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FTC Issues Recommendations on Mobile Privacy

13 Feb, 2013 By: Doug McPherson


WASHINGTON – A new Federal Trade Commission (FTC) report recommends ways mobile marketplace players can better inform consumers about their data practices.

The report, aimed specifically at Amazon.com Inc., Apple Inc., BlackBerry, Google Inc. and Microsoft Corp., app developers (including retailers with mobile apps), advertising networks and analytics companies, and app developer trade associations, involves ensuring consumers get timely, easy-to-understand disclosures about what data the companies and developers collect and how they use the data.

“The mobile world is expanding and innovating at breathtaking speed, allowing consumers to do things that would have been hard to imagine only a few years ago,” says FTC chairman Jon Leibowitz. “These best practices will help to safeguard consumer privacy and build trust in the mobile marketplace, ensuring that the market can continue to thrive.”

The report says mobile technology raises special privacy concerns because consumers typically have the devices with them at all times. The FTC says that makes it possible to collect unprecedented amounts of data about individuals. In addition, since data collected from any mobile device may be shared among many entities, consumers may wonder where they should turn if they have questions about their privacy, the FTC adds.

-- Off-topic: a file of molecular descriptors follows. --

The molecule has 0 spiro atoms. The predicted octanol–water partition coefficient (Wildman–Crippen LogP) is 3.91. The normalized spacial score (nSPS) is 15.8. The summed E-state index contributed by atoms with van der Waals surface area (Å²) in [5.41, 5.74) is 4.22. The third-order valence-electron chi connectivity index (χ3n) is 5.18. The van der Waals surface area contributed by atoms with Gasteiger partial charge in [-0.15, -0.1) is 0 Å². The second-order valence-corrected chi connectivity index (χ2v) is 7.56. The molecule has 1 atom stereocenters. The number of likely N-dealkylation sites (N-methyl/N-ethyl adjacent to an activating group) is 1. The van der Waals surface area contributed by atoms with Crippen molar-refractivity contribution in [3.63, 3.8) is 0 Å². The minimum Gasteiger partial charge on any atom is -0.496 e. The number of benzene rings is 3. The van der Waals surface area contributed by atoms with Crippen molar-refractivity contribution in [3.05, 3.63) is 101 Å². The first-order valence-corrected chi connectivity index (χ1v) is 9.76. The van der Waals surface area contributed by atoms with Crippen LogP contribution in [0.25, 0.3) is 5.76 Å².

Another FTC recommendation is that mobile platform providers should consider offering a “Do Not Track” mechanism for smartphone users to prevent tracking by ad networks or other third parties as they navigate among apps on their phones.

The FTC report also suggests mobile platforms should provide disclosures to consumers immediately before data would begin to be collected and obtain consumers’ affirmative express consent before allowing apps to access sensitive content like the individual’s location, contacts, photos, calendar entries, or the recording of audio or video content.

Plus, app developers (including retailers with mobile apps) should have a privacy policy and make sure it is easily accessible through the app stores. And developers should provide disclosures and obtain affirmative express consent before collecting and sharing sensitive information, to the extent the platforms have not already provided such disclosures and obtained such consent.


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